The Medline deal also marks the largest private equity buyout by value in at least a decade, according to PitchBook data. So far in 2021, private equity firms have struck 13 deals in the US worth $5 billion or more, surpassing last year’s total of 11.

 

Read More – www.pitchbook.com

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HelloFresh inks $277M deal for US meal delivery startup

Germany’s HelloFresh has agreed to buy Illinois-based meal delivery business Factor75 for up to $277 million, as European food companies turn their attention to the US to fuel growth.

The deal comes just a few weeks after Nestlé completed its $1.5 billion acquisition of New York-based meal delivery startup Freshly. In June, Just Eat Takeaway.com fought off a rival bid from Uber to buy Grubhub in an all-stock transaction worth about $7.3 billion.

Factor75 will join HelloFresh’s existing US portfolio including EveryPlate and Green Chef, which it bought in 2018. The deal will give HelloFresh its first office in Chicago, as well as four production and fulfillment facilities.

Frankfurt-listed HelloFresh is currently the largest meal-kit provider in the US in terms of market share, reportedly surpassing Blue Apron in 2018. It logged 2.5 million active customers in the US during Q3 2020, a near 70% increase year-over-year. The pandemic has created a surge in demand for meal kits as shoppers seek alternatives to grocery stores. The meal kit market is expected to reach $14.8 billion by 2025, representing a 10.6% compound annual growth rate, according to PitchBook’s Q3 2020 foodtech report.

Founded in 2013, Factor75 specializes in healthy ready-to-eat meals. It secured $12.5 million in May in a round led by Marcy Venture Partners. Factor75 is expected to generate revenue of around $100 million in 2020.

 

Read More – www.pitchbooks.com

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Bertelsmann set to buy US publisher Simon & Schuster

Penguin Random House owner Bertelsmann has agreed to acquire New York-based publisher Simon & Schuster from ViacomCBS for over $2 billion, Reuters reported.

Following the deal, the German group will hold nearly a third of the US publishing market by revenue. Bertelsmann beat out Rupert Murdoch’s News Corp and French media group Vivendi in an auction for the company, which ViacomCBS put up for sale in March in order to refocus on its core assets.

Rival book publishers, including News Corp-owned HarperCollins, have raised antitrust concerns about the acquisition, according to the Financial Times. Critics have said that Bertelsmann could exert too much power in specific genres, particularly hardcover fiction. Simon & Schuster publishes some of the world’s bestselling authors, including Dan Brown and Stephen King.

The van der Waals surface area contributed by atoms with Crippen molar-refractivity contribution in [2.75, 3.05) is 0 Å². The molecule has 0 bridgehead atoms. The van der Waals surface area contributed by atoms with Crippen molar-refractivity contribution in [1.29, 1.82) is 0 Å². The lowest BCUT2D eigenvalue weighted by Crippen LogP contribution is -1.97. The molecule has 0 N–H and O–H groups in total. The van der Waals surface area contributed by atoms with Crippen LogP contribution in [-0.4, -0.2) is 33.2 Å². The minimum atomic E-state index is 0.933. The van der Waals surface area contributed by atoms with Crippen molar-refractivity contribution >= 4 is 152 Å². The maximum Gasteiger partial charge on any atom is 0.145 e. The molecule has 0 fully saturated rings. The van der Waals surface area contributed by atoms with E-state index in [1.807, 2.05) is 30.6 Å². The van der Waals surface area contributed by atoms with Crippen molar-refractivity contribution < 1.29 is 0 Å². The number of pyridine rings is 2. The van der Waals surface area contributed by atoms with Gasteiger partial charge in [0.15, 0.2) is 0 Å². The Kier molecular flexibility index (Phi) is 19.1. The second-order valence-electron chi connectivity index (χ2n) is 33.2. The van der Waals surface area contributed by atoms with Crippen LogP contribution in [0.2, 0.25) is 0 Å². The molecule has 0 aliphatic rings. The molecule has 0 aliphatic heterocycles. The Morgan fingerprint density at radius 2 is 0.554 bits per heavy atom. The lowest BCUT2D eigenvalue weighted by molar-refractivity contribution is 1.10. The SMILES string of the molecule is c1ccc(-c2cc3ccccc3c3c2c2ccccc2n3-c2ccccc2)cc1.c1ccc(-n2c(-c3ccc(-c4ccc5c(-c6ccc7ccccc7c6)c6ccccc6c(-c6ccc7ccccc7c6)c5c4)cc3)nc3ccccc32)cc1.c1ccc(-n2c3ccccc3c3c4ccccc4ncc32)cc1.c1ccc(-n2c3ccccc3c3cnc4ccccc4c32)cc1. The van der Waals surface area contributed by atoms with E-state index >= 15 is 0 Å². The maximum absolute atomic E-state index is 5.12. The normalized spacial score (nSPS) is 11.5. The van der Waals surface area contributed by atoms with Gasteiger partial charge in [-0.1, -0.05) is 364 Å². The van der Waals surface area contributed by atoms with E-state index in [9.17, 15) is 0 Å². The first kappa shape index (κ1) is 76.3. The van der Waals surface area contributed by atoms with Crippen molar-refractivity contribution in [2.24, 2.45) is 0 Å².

Through Penguin Random House, Bertelsmann is already the largest global book publisher by revenue, reporting €3.6 billion (about $4.3 billion) in 2019. The group agreed last December to acquire the remaining shares of Penguin from UK-based peer Pearson for $675 million, giving Bertelsmann full ownership.

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UK revisits IPO rules to entice tech founders

The UK government said Thursday it will review the rules around initial public offerings as it looks to make post-Brexit Britain more appealing to tech founders seeking to take their companies public.

The review includes measures that would give founders more influence over their companies upon listing, including the allowance of dual-class share structures that give some shareholders—notably founders—more voting rights per share than others.

Free float rules are also under review. Currently, companies listing on the London Stock Exchange must make 25% of their shares public. A lower free float threshold would let entrepreneurs maintain more control after going public.

Not everyone is a fan of the changes suggested.

“Traditionally, many institutional investors are wary of dual-class structures in the UK because they value the principle of one share, one vote,” said Claire Keast-Butler, a London-based partner with law firm Cooley who herself has been advocating for the use of dual-class shares. “They think that it is potentially bad for corporate governance because they’re putting too much power in the hands of a founder, or founders, rather than the shareholders as a whole.”

Keast-Butler said there has been a lot of resistance in the investor community to changing the system. Many fear rule changes could make founders less accountable. A case study often pointed to by critics is WeWork. The co-working giant imploded as it was preparing to go public in 2019, largely due to founder Adam Neumann taking advantage of a multi-class voting structure to wield outsized influence and thus eliminating any checks and balances on the company’s governance.